What Do I Need to Know to Purchase Investment Property?

What Do I Need to Know to Purchase Investment Property?

The 2018 tax season is over and now we need to plan for 2019.  While tax laws are important (refer to the April 7, 2019 blog for more information) to help evaluate investment property, some basic math skills will tell you what type of return you are going to get on your investment property.  In 2016, 37% of all homes sold in the US were purchased for investment purposes.  The homeownership rate in 2016 was the lowest in 50 years, as renting has been increasingly the more frequent choice. You can purchase investment property for appreciable purposes or for its monthly cash flow.

If appreciation is your mode of investing, you will have to search out regions of the country that are seeing a rapid rate of appreciation.  For example, in Austin, TX in 2010, they averaged, 8.9% yearly appreciation over 20 years. During a short time frame the average appreciation was 16%.  As the National Association of Realtors reported, over a 36-year period from 1968 to 2004, the average price increase in the USA has been 6.4%. Investing for appreciable purposes to reap a high rate of return would be like trying to pick that one stock that is going to explode, a bit riskier. Investors today need to be scrupulous and know that investing in property is a long-term investment. We are investing for our retirement and our kids’ future.

 

 

If cash flow is something that sounds less risky, grab a paper and pencil to determine your next investment.  You will, commonly, hear of the 1% or 2% rule in real estate, which essentially means the property should cash flow, every month, up to 1% of the purchase price of that property.  For example, purchase a single-family home for $150,000 x 1% = $1500 rent income per month.  While this is a very simple approach, you may want to check the areas you are investing and see if the size of the home, location, etc. will warrant $1500 rent per month.  Housing prices are not always a direct correlation to the rental market. A more detailed calculation would be the Gross Rent Multiplier which is a ratio between the purchase price and the annual rent income.  For example, the single-family home for $150,000 that returns $1200 in monthly income is calculated as: Monthly rent $1200 x 12 (months) = $14,400 annualized rent income.  $150,000 / $14,400 = 10.42 Gross Rent Multiplier.  The result, 10.42, tells you it will take over 10 years to pay for itself in gross rent received.  This calculation does not account for taxes, insurance, utilities etc.  Also, the calculations are based on purchasing the property with cash and does not account for mortgage interest. Let’s take this one step further and use operating expenses and vacancy.  While it is in your best interest to keep the property rented 100% of the time, there are times when it will not be occupied.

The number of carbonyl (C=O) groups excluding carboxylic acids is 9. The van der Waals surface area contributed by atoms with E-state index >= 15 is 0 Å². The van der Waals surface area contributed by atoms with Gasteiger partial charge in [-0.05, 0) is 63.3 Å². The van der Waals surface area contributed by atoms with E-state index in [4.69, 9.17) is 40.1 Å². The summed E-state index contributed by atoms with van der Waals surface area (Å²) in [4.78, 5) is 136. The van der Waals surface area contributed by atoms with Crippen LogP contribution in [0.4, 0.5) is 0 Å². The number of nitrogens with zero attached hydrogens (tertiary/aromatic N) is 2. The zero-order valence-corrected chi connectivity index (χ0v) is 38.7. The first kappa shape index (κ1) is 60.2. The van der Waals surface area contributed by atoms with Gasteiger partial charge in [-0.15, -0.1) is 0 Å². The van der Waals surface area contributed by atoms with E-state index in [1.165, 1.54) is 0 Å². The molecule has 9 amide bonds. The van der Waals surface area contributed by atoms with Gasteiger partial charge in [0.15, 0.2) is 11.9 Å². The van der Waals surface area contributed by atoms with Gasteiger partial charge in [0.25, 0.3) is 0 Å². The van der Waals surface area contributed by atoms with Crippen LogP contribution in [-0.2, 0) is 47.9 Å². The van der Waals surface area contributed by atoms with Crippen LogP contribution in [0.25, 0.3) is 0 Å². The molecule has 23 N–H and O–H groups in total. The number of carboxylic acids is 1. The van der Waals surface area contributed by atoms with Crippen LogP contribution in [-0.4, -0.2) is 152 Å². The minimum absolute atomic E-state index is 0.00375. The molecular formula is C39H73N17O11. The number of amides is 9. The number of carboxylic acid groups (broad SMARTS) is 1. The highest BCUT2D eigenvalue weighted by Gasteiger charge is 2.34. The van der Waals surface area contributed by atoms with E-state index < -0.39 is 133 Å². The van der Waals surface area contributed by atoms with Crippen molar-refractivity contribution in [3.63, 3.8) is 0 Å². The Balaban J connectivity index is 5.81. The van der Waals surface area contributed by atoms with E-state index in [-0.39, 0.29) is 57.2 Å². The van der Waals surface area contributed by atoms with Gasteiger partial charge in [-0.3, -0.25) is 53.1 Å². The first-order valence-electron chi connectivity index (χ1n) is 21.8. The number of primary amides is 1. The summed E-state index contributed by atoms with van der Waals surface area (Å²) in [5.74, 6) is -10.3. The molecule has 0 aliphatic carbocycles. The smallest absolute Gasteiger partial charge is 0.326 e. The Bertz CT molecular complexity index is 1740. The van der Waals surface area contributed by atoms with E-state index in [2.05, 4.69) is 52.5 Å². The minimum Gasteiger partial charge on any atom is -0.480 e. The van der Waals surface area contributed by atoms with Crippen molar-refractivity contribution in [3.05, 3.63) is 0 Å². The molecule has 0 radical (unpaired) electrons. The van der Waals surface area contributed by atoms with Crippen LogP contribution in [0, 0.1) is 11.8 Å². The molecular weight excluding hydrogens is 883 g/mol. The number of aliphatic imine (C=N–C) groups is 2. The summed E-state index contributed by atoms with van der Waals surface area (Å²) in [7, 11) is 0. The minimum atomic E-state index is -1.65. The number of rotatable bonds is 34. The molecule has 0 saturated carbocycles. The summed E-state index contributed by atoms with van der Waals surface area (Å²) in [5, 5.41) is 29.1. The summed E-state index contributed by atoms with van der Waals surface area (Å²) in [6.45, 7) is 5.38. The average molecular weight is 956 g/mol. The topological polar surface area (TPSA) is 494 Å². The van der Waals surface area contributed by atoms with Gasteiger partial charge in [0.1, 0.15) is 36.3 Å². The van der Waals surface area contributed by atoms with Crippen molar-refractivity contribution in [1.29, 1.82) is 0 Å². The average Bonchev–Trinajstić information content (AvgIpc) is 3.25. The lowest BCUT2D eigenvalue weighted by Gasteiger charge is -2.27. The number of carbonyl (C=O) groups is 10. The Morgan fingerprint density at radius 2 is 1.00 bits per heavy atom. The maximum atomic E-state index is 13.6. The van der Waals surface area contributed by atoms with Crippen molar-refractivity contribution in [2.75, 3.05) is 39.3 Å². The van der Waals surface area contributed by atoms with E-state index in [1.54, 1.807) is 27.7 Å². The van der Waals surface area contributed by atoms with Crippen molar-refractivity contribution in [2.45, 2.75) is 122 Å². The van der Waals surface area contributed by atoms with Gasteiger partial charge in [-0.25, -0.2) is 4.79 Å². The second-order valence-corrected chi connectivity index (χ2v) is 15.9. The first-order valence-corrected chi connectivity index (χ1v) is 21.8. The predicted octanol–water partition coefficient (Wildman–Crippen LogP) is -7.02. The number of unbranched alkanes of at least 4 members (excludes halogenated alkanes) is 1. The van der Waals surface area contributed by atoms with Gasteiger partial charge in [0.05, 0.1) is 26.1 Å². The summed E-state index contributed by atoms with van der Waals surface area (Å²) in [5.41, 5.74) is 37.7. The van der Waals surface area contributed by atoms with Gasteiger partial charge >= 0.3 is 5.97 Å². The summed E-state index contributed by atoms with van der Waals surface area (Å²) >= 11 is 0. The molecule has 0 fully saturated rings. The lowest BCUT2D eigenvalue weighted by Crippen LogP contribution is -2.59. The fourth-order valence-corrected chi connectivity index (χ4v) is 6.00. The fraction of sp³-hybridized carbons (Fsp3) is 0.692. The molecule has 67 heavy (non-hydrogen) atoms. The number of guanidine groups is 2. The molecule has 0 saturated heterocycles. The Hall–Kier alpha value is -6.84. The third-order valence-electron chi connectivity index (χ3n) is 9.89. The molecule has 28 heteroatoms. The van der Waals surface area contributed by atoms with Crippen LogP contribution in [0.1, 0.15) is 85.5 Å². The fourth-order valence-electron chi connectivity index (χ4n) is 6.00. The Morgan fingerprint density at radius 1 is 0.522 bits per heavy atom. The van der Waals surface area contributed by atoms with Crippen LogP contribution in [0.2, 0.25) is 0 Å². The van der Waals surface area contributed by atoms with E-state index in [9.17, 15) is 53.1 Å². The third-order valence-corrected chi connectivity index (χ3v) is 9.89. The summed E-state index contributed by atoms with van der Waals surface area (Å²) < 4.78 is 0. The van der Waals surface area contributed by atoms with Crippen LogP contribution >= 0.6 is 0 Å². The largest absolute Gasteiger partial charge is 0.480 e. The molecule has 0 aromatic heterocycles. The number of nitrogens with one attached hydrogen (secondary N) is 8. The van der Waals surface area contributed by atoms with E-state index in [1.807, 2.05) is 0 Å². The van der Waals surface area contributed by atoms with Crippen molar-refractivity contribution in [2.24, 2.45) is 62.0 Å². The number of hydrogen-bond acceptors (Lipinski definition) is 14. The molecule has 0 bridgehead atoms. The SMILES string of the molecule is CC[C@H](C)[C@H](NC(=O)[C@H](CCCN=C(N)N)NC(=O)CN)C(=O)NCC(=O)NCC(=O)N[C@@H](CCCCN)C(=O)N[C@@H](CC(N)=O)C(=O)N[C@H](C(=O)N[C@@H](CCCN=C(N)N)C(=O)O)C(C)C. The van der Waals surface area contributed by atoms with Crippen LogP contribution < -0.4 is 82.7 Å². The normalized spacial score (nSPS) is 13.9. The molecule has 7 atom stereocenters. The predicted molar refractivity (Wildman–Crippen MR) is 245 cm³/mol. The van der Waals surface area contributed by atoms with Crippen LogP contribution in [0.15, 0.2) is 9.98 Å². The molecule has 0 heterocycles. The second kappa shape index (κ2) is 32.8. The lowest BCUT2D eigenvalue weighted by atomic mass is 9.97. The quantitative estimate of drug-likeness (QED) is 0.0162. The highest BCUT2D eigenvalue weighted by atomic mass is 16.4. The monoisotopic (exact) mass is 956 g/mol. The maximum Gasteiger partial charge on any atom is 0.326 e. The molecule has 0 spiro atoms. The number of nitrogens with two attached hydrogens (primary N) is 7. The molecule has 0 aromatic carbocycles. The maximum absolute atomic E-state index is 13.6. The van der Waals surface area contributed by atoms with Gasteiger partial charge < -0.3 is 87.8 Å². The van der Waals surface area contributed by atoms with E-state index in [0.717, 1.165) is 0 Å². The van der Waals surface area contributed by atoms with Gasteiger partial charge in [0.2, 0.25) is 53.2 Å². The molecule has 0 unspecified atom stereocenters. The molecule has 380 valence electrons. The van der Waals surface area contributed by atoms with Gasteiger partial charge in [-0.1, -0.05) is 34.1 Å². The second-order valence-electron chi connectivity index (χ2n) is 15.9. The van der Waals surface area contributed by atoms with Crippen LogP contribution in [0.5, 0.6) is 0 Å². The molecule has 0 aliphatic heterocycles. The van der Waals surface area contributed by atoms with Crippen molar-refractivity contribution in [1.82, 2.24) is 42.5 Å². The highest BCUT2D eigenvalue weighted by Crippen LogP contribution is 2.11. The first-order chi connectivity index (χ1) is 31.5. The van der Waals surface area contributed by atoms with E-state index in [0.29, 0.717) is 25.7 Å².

Let’s take a closer look at our investment options. We will compare 2 properties with the same purchase price. One property receives $6000 more in annual rent income but also sees a higher vacancy rate and costs more to operate each year. If we were investing based, solely, on the GRM to determine our investment, then Willow St looks like a great investment.  With a $250,000 investment, that property will be paid for with rental income after 8 years while Main St will take 10 years!  As we mentioned earlier, Willow has a higher vacancy rate and costs more to operate, so based on those factors, Main St would be the better investment. The Capitalization Rate (Cap Rate) or Return on Investment (ROI) on Willow St is 7.22% vs 8.61% on Main Street.  If we based our investment decision on Cap Rate, then Main St would be the better investment.  The higher the cap rate or ROI, the better the investment.

 

What if you don’t have two properties to compare, then what do you compare the Cap Rate to or ROI?  Compare it to other long-term investment vehicles.  Remember, when comparing, always determine the ROI vs the risk factor.

Long term investing in real estate has always been a secure investment.  Seek out a real estate professional who understands investment property.

Call me with questions,

Melissa Zimmermann, EA and Realtor

An Investment You Can Live In

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